There be Danger in Fiction’s Lies
Editing, rewriting and digesting constructive criticism have become part of my daily life. Thus, I hardly blinked when my work was returned with the tell-tale signs of tracker run amok. The editor had made careful notes, with numerous well thought out suggestions. Overall the entire experience went smoothly, but for one little bump: an unseen editor decided to change the cause of death to a more realistic single shot to the head. The original cause of death defied belief. Stranger than fiction, the mantra says.
As Helen Moffett writes in her famous (or should be famous) piece Stuff that authors (AND editors) need to know, ‘Your fictional world has to obey much stricter rules of internal logic and consistency than the real world. . . In real life, the unimaginable happens all the time, widely improbable coincidences occur daily, and characters are much larger than life.’
But who is deciding what is real? Are there times where our fictional lies become so ingrained that they colour reader’s perception of reality? Because my disagreement with the editor was not over my latest short story, but a non-fiction essay. Thankfully we all came up with an honest solution to the problem. But what a bizarre experience it was to defend a factual suicide against perpetuated fictional myth.
Here’s another tale, one from my hometown: A man walks into a bar and shoots the bartender at point blank range. The shooter then turns the gun on himself, firing a bullet into his head. Both men survive.
Unbelievable? Perhaps. Unusual? Most certainly. But to the best of my knowledge, it is true.
It is a Catch-22. The truth is too strange to be commonly written in fiction, so the writer falls back on myth and stereotype; this reinforces readers’ beliefs that the lie is actually true. The reality is that a bullet to the head is not a guarantee of death. It does happen, of course. But at times the victim survives, as Stieg Larrson’s trilogy accurately illustrates. But how many people thought Stieg Larrson had crossed the line into improbability until Senator Gabriel Giffords was shot?
Fictional lies masked as realistic portrayals can lodge into the common psyche, unwittingly contributing to unnecessary drama and be life threatening. Ever watched a Hollywood film where a woman in labour doesn’t scream while being overcome with mind-numbing pain?* It does happen. Of course it does. As Midwife Thinking** shows, these screaming women are too often painted as being unable to cope, and this is perceived as the norm.
But screaming does not necessarily mean the woman can’t cope. Nor does every woman, even without the help of drugs, labour loudly. ‘Because we are individuals, our birthing behaviour is also individual. Some women become quiet, withdrawn and “in control”.’ *** A woman’s response to labour is not a choice or about ability to cope, but instinct. ‘Our birthing behaviour originates in the limbic system, the area of the brain shared by all mammals. To labour well we need to shut down our neo-cortex – the thinking human part of the brain.’****
After my son’s safe arrival to planet earth, the administrator struggled to enter our records into the hospital system. This was because the computer wasn’t programmed for births that occur inside the hospital yet outside of the labour ward. My quiet, highly strenuous, yet not actually painful, labour was labelled ‘pre-labour’ and consequently, I was denied access to the proper ward. Thus, what should have been a beautiful and straightforward experience was one that was unsafe, unsanitary and mentally scaring. My labouring against stereotype led to poor advice, insults, condescending comments and commands that, had they been followed, would have put my son’s life at risk. If only someone had actually noticed my son had crowned, my husband would have been spared the traumatic experience of seeing a foetal heart monitor persistently displaying a flat line no matter what the experts did.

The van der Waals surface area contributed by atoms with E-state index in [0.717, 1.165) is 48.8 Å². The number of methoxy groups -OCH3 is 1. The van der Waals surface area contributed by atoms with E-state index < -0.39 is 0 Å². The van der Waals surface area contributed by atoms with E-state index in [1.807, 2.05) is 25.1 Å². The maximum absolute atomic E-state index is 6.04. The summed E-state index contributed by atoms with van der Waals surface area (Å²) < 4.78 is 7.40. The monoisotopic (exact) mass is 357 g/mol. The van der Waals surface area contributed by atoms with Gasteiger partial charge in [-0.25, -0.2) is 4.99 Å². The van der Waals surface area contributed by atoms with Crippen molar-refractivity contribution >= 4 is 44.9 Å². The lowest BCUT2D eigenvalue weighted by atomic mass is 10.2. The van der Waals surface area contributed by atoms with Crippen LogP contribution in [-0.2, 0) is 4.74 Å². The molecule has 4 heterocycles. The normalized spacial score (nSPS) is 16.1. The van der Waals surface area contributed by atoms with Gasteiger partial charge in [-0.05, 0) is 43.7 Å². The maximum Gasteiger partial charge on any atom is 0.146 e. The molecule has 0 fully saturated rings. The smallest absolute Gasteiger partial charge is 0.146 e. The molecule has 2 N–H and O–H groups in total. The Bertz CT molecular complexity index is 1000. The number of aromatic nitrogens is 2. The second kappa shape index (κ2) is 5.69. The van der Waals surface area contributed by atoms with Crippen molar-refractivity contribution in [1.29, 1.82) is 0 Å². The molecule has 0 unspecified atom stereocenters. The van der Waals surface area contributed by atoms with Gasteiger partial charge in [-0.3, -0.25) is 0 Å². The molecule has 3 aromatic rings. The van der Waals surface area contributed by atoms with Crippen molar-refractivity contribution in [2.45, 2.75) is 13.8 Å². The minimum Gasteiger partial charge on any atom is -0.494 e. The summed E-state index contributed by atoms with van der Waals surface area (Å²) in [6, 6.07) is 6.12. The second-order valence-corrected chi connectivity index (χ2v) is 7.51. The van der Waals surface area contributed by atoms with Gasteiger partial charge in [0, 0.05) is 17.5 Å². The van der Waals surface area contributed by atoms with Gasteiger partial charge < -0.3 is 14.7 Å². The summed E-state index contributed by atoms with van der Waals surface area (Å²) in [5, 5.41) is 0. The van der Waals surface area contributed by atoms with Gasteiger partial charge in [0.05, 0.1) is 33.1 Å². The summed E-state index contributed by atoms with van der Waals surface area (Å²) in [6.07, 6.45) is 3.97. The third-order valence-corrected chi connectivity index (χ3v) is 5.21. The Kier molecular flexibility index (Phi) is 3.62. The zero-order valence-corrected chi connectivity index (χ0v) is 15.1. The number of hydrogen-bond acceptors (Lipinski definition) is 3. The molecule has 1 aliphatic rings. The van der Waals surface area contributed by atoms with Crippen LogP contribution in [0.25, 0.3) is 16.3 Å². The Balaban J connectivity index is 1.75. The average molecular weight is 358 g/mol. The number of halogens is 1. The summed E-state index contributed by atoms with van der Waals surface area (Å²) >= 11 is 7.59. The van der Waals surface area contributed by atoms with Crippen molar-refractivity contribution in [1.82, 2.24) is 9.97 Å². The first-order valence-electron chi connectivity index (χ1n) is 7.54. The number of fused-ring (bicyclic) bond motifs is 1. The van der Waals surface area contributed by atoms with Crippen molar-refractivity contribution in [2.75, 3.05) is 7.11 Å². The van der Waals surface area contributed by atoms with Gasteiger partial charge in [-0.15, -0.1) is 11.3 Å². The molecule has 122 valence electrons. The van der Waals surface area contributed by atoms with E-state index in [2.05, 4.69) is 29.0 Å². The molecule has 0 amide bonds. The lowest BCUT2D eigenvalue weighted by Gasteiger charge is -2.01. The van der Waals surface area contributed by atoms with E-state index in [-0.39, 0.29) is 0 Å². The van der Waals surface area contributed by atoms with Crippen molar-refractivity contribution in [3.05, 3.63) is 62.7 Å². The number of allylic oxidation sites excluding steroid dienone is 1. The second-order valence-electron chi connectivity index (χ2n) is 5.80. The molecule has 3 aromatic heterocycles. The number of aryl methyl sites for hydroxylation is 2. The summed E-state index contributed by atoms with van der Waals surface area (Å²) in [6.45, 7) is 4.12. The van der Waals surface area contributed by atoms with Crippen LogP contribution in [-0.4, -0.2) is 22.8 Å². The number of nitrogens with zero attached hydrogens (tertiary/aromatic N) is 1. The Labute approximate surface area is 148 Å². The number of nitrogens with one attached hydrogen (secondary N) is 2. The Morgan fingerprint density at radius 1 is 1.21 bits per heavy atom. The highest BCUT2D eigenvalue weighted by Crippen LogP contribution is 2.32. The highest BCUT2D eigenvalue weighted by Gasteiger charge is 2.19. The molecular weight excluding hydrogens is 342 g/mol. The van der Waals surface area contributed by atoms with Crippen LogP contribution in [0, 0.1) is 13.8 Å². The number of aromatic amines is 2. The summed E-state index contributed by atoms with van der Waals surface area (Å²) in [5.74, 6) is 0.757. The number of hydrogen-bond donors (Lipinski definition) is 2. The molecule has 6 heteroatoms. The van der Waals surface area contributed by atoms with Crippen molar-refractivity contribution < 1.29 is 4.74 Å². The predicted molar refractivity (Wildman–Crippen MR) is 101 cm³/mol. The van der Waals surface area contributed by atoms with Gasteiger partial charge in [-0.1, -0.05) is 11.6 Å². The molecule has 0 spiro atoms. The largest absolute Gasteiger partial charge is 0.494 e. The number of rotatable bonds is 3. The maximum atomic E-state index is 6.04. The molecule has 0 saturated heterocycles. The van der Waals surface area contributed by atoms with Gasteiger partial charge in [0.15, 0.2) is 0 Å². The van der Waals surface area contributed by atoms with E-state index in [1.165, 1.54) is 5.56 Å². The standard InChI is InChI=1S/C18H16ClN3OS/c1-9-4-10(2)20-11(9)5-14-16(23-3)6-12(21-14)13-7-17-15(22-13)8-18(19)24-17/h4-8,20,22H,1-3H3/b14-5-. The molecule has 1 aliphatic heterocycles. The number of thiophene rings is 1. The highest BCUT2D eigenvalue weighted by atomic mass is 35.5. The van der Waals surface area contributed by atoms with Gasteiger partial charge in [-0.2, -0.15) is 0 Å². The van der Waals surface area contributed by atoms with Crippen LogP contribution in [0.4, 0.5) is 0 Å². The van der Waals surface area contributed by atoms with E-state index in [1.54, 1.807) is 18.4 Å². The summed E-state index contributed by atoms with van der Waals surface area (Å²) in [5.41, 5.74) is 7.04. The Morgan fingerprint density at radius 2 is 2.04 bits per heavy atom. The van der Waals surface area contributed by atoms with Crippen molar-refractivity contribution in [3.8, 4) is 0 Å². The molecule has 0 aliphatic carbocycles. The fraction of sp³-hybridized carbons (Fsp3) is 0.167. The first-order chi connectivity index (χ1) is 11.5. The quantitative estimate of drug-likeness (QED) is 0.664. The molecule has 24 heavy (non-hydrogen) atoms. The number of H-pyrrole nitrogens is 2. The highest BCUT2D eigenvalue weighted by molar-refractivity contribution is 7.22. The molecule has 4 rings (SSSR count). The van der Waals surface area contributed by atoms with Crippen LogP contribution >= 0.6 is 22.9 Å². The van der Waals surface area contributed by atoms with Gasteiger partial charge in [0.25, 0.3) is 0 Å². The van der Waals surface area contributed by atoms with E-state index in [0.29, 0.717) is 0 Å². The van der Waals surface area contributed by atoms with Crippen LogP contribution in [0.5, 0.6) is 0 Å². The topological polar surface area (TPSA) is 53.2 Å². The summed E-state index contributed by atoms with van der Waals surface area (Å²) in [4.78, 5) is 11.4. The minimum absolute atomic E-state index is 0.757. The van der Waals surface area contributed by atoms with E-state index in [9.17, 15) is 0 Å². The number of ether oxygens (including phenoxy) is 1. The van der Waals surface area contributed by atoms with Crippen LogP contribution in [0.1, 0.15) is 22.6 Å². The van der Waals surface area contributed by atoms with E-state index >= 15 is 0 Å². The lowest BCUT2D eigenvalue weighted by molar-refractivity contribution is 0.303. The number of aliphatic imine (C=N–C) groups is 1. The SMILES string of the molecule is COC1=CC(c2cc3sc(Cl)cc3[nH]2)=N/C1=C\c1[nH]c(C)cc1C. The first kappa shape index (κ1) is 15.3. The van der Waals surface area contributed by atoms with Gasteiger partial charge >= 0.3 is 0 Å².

We were unusual, they said. An exception to the rule. But when I attended a mummy and baby group I met a woman whose experience practically echoed mine word for word. Then I heard another similar tale. And another. Friends of mine gave birth in hospital bathrooms, or without proper staff present– more and more exceptions – these women who find labour intense work, but do not scream, who supposedly give birth more promptly than the ‘norm’ and thus are ignored.
I wonder if it is like a gift of a thousand compliments. People can shower a person with praise, but one voice of criticism is the comment that lodges in the brain. Whether in movies or novels, fiction’s refusal to portray anything but the stereotypical birth, the not-so-unexceptional experience is constantly disbelieved despite the fact it is happening in reality – all the time – but discounted.
So I ask:
1. How many more inaccurate portraits do the strange lies of fiction perpetuate: of women, masculinity, the supposed innate differences between young boys and girls, of life and of death?
2. Does ‘stranger than fiction’ ever hurt fiction writers’ ability to accurately challenge the myths which cloud issues such as eating disorders, sexual abuse, rape, sexism, racism, religion and marriage?
3. Is our understanding of nations, cultures, religions and even the difference between small town life and suburbia struggling to rise above cliché and stereotype due to the truth being too hard to believe?
4. What are the ethics, if any, of the writers, the editors, the movie producers in the part they play in this Catch-22?
**** as above